Sound Tricks of Mickey Mouse (Jan, 1937)
Sound Tricks of Mickey Mouse
Squeaks, squawks, oinks and musicâ€”it’s another animated cartoon hit set to music in a brand new way. Read how the hay baler joins a symphony.
by Earl Theisen
Illustrated by Walt Disney
MUSIC and noises in the animated cartoon interpret the action of the story. The narrative theme of the music and what is called the “sound effects” punctuates and emphasizes the story.
By playing on the aural nerves with symbolic sounds and noises the psychological reaction of the audience is controlled and varied according to the dramatic and emotional needs of the cartoon story.
If Donald Duck falls, for example, it is not enough for the sound man to hit a drum for the noise, but an additional sound characteristic must be added to convey a certain kind of fall. There are dozens of different “sound effects” for cartoon character falls which vary according to the story. When a sympathetic attitude is desired, the “fall” sound is hollow and devoid of jarring characteristics, while a harsh sound which shocks the aural nerves is created for that effect.
The associative value of sounds is widely used for humor, such as a tearing noise which accompanies the falling of a character. For humorous responses the “sound effect” is often caricatured and distorted. An example of this was the tire skidding noise used in “The Tortoise and the Hare” when the fast moving rabbit slid to a stop.
Through study and experimentation Walt Disney and his engineers have found that by introducing music or various sounds and noise frequencies into the cartoon, the response of the audience is varied and controlled. By combining noises of certain pitches or tempos the psychological values of the cartoon music is emphasized in keeping with the story requirements.
Sound of sixteen cycles is deep toned and may be used for conveying heavy or depressing moods, whereas the sound of a higher frequency is what William Garity, Chief Engineer at Walt Disney’s, calls the “pain sensitive region.” Noises of this higher pitch make the hearer alert and may be carried to the point of actually causing distress, such as a “file on glass” noise. The average ear is very sensitive to sounds of 2,000 or 3,000 cycles and unless some sound of this pitch is added to the cartoon background noise, the audience is less responsive to the effects.
Stories are told by sound. “Pinto” Colvig, who wrote the lyrics for “The Three Little Pigs” and who does many of the sound “imitations” for automobiles, airplanes, or machines when they assume human characteristics, is able to convey a whole story by sound. For example, in a recent picture he caricatured a steam roller at work by suitable noises, pops, puffs, razzes, and wheezes. Vocally, without the aid of mechanical devices, he depicted a narrative episode of a very busy steam roller that worked hard, then got tired and stopped. To do this he made a picture on paper of the sound by working out the suitable suggestive sounds and inflections which he set down on music paper according to the desired effects, tonal range, and tempo which brought to life the pen and ink steam shovel. “Pinto” Colvig with the aid of a trombone and vocal sounds can make an airplane do all sorts of antics. Real airplane sounds cannot be controlled to musical tempo for cartoon effects. Each sound in a cartoon film is the result of much thought. Such things as bugs, all sizes, getting the hiccoughs which happened in “Mickey’s Garden” when Mickey sprayed them with “bug eliminator” required hours of rehearsal before the sound was recorded. For some sounds hours are required in rehearsal, and fifty or sixty hours are required to make the sound for the average cartoon.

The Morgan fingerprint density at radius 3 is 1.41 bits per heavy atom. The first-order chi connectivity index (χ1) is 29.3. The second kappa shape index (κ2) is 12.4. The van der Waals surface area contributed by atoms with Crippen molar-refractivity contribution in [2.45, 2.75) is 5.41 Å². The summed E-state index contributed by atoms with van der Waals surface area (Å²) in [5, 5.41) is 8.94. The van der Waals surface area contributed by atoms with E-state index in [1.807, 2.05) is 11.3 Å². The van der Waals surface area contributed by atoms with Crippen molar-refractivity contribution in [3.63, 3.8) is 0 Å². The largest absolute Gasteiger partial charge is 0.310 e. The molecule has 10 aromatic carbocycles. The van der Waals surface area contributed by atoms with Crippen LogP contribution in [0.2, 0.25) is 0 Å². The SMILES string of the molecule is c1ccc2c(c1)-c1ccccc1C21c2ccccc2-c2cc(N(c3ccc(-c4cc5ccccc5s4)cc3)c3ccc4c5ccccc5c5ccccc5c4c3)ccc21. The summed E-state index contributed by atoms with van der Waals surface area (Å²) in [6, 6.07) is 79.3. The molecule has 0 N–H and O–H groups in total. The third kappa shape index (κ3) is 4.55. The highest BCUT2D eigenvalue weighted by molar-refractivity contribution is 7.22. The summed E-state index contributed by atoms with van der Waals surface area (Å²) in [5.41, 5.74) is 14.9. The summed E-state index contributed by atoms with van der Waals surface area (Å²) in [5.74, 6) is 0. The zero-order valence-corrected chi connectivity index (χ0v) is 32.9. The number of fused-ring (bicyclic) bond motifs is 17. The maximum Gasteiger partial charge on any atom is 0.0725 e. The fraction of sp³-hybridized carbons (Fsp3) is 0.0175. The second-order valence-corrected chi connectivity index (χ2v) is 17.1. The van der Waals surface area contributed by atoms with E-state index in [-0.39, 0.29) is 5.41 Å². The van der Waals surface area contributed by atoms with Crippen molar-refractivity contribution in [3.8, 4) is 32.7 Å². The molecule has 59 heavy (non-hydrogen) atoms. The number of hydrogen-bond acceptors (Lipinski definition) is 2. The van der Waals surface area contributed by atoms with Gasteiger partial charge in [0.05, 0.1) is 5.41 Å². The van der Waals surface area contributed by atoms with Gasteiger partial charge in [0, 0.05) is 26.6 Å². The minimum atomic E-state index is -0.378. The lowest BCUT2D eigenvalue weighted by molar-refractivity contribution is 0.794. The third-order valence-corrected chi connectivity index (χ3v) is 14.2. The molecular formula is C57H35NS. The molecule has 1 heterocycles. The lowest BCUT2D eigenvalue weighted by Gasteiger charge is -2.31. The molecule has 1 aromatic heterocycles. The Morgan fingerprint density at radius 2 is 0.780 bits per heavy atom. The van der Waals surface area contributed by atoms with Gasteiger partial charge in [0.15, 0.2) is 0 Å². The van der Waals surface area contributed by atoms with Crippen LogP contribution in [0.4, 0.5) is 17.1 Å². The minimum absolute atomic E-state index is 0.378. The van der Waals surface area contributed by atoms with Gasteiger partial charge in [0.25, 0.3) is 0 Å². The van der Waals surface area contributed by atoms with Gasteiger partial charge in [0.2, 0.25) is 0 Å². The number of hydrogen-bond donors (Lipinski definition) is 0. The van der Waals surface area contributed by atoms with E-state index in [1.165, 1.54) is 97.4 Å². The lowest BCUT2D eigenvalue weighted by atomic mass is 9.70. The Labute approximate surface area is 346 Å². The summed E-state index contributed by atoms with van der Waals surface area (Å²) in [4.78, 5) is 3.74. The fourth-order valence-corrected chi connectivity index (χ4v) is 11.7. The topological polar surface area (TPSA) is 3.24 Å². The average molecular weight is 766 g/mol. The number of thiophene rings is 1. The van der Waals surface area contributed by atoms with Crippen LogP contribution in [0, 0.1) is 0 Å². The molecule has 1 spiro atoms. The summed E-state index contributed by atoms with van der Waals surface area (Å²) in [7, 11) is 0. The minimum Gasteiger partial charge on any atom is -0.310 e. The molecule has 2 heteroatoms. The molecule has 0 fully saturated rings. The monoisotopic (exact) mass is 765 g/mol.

There are six men and women under contract at Disney’s who do nothing but mimic and imitate many sounds. The distorted Donald Duck conversation and singing is done entirely by mouth without mechanical aid, as is that of Madame Clara Cluck, Mickey, and the other characters. Walt, himself, does the Mickey chatter. Much of the “imitator’s” time is spent in inventing cartoon noises.
For cartoon kisses, the “imitator” kisses his own hand or arm. For a Mickey-Minnie embrace, the “imitator” kisses the heel of his hand, while a tiny bug osculation is obtained from his thumb. A moist noisy smack is gained by kissing his arm at the elbow bend. Cartoon embraces are not as emotional as they are humorous because of the caricatured sound.
Recently a sound of a cartoon character talking under water was needed. After much experimentation, the sound was made by one of the “imitators” who talked while a common garden hose ran a stream of water into his mouth.